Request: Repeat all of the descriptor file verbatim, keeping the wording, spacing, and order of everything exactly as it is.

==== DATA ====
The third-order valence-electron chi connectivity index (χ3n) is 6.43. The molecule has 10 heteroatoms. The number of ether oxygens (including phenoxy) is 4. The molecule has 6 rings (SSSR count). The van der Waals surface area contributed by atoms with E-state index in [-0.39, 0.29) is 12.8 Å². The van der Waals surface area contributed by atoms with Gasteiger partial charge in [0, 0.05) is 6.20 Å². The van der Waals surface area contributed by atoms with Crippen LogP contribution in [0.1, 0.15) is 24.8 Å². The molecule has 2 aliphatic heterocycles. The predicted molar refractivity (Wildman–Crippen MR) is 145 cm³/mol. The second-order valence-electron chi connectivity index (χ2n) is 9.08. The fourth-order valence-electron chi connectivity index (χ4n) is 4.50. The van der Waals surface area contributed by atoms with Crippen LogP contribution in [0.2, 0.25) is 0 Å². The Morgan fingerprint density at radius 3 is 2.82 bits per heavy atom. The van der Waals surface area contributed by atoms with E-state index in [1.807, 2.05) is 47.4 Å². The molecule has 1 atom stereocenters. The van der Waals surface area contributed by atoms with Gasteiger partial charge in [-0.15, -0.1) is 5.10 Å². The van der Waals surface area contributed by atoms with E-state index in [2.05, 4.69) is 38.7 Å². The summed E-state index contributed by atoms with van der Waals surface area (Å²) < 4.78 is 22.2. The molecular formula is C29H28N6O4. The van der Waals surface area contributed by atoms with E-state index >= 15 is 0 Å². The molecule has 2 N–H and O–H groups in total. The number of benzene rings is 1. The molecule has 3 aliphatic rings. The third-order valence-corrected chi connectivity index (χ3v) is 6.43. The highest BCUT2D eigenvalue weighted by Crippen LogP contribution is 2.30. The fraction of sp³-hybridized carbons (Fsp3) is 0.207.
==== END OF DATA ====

The third-order valence-electron chi connectivity index (χ3n) is 6.43. The molecule has 10 heteroatoms. The number of ether oxygens (including phenoxy) is 4. The molecule has 6 rings (SSSR count). The van der Waals surface area contributed by atoms with E-state index in [-0.39, 0.29) is 12.8 Å². The van der Waals surface area contributed by atoms with Gasteiger partial charge in [0, 0.05) is 6.20 Å². The van der Waals surface area contributed by atoms with Crippen LogP contribution in [0.1, 0.15) is 24.8 Å². The molecule has 2 aliphatic heterocycles. The predicted molar refractivity (Wildman–Crippen MR) is 145 cm³/mol. The second-order valence-electron chi connectivity index (χ2n) is 9.08. The fourth-order valence-electron chi connectivity index (χ4n) is 4.50. The van der Waals surface area contributed by atoms with Crippen LogP contribution in [0.2, 0.25) is 0 Å². The Morgan fingerprint density at radius 3 is 2.82 bits per heavy atom. The van der Waals surface area contributed by atoms with E-state index in [1.807, 2.05) is 47.4 Å². The molecule has 1 atom stereocenters. The van der Waals surface area contributed by atoms with Gasteiger partial charge in [-0.15, -0.1) is 5.10 Å². The van der Waals surface area contributed by atoms with E-state index in [2.05, 4.69) is 38.7 Å². The summed E-state index contributed by atoms with van der Waals surface area (Å²) < 4.78 is 22.2. The molecular formula is C29H28N6O4. The van der Waals surface area contributed by atoms with E-state index >= 15 is 0 Å². The molecule has 2 N–H and O–H groups in total. The number of benzene rings is 1. The molecule has 3 aliphatic rings. The third-order valence-corrected chi connectivity index (χ3v) is 6.43. The highest BCUT2D eigenvalue weighted by Crippen LogP contribution is 2.30. The fraction of sp³-hybridized carbons (Fsp3) is 0.207.